ENGLISH-Larix On this exercise, I must give a few words of explanation.

I have a pigeon ; thou hast a good girl; hast thou a good gir)? In the sentence ciconia nocet ranae, you have the object in the I have not a good girl; thy lark is beautiful; is not the island dative case. Generally the object is in the accusative case, I have not a good maid-servant; the lark of the girl (the girl's lark)

great? the island is not great; hast thou a good maid-servant? I but noceo is one of the verbs which govern their object in the

is beautiful dative instead of the accusative case, as will be more fully set forth hereafter.

In dea, a goddess, and filia, a daughter, the dative and the After the passive verb turbatur, you have the instrument ablative end in abres, instead of is ; thus, deabus, to or by the ranâ with the preposition a, whereas after the passive verb goddesses ; filiabus, to or by the daughters. This change is sestítur, you have copiâ without the preposition. The reason made in order to distinguish the dative and ablative cases of is that in Latin when the instrument is a person or living these feminine nouns from the same cases of the corresponding creature, the preposition a is usual; but it is not used when, masculine nouns, viz., deus, a god; which has dois or diis, in in the second case, the instrument is a thing, that is, some the dative and ablative; and filius, a son, which has filiis. thing without life.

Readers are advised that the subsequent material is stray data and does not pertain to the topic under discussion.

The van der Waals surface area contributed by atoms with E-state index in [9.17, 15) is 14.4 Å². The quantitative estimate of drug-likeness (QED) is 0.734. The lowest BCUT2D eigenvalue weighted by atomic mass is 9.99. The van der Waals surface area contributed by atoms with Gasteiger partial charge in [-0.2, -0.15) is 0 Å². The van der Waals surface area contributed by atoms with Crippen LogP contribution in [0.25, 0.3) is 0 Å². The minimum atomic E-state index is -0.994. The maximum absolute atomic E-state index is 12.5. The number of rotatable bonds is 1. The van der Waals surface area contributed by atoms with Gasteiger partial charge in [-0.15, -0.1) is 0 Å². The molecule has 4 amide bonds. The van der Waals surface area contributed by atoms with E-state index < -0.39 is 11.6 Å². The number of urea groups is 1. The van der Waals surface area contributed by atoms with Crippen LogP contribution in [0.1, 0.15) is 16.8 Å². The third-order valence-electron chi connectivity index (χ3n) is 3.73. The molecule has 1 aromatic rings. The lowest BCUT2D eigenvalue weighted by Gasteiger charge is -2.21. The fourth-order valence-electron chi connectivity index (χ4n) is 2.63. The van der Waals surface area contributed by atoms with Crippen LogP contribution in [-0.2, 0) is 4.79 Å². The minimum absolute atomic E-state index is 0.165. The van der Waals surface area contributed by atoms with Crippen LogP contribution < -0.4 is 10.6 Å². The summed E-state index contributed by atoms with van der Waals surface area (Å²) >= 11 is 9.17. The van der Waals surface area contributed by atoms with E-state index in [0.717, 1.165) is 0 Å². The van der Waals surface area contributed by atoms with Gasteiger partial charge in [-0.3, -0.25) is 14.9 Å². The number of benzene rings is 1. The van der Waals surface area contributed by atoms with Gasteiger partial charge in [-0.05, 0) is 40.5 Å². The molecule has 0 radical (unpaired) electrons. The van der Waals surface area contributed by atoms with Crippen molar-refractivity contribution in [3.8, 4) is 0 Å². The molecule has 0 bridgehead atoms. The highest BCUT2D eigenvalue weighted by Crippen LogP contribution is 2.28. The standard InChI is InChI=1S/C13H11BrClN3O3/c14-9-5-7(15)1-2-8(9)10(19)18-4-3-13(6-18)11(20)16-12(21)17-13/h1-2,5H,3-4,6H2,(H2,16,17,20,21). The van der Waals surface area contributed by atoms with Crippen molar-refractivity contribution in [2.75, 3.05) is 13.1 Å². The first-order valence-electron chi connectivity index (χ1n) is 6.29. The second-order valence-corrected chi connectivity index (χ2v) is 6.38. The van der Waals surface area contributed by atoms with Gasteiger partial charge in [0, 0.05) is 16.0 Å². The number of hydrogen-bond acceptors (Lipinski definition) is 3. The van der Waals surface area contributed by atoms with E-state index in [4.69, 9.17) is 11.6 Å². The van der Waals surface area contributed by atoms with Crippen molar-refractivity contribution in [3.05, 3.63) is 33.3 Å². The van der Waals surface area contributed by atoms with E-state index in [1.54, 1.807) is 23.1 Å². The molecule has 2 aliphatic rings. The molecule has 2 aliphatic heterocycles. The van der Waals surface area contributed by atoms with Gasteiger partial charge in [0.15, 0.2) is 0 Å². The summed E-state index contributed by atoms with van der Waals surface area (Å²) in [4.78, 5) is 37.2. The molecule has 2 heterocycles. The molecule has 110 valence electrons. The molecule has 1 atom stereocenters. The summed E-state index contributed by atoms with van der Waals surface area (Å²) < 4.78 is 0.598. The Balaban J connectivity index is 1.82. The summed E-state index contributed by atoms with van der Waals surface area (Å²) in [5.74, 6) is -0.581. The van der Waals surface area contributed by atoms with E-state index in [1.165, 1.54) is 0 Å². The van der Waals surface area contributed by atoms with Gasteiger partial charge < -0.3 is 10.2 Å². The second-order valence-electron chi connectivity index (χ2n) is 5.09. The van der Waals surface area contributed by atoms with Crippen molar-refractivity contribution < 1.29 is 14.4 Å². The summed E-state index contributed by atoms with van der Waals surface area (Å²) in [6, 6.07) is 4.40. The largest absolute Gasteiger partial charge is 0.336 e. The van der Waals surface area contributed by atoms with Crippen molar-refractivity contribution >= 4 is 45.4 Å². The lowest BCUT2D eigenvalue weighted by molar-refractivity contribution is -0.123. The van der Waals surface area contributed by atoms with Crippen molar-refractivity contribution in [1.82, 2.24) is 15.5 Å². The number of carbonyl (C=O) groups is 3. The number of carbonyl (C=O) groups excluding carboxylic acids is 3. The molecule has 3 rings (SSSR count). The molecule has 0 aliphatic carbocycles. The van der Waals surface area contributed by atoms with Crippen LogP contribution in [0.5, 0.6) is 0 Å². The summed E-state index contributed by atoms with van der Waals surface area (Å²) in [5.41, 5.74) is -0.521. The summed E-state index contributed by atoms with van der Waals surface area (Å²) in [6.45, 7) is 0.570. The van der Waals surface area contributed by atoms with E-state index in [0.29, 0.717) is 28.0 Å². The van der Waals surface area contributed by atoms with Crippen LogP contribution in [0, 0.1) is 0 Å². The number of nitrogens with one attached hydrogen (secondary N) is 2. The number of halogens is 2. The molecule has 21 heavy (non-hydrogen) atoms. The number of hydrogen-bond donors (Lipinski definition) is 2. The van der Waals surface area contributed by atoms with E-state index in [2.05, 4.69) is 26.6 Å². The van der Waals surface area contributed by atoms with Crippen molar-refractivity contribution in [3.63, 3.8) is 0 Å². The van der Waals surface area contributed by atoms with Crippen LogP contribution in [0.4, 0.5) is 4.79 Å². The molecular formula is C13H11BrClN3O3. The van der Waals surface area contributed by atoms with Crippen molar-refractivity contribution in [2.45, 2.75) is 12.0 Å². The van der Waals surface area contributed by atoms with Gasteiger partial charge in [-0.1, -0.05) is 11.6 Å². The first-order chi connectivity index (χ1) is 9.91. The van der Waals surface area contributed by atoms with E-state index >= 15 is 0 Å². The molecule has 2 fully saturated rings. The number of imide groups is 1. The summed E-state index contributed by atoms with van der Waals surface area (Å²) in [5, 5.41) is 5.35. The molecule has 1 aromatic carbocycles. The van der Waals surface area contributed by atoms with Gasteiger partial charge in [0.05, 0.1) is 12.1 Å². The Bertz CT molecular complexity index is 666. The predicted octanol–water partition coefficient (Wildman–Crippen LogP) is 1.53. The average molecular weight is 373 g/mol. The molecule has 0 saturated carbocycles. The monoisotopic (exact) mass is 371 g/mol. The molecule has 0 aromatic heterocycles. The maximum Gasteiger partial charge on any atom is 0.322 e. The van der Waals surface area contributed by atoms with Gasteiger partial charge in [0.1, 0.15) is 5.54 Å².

Nouns of the first declension which denote male beings are V'estitur is not given in the vocabulary to this declension, of the masculine gender (denoted by m). This fact remains a because it has been given before. Here, as in other instances, fact though the termination of those nouns should happen to words, the English of which has been previously stated, are be feminine. Thus nauta, a sailor, is masculine, though its repeated without the English, in order to secure attention and termination is the same as that of mensa, a table, and puella, to assist the memory by repetition.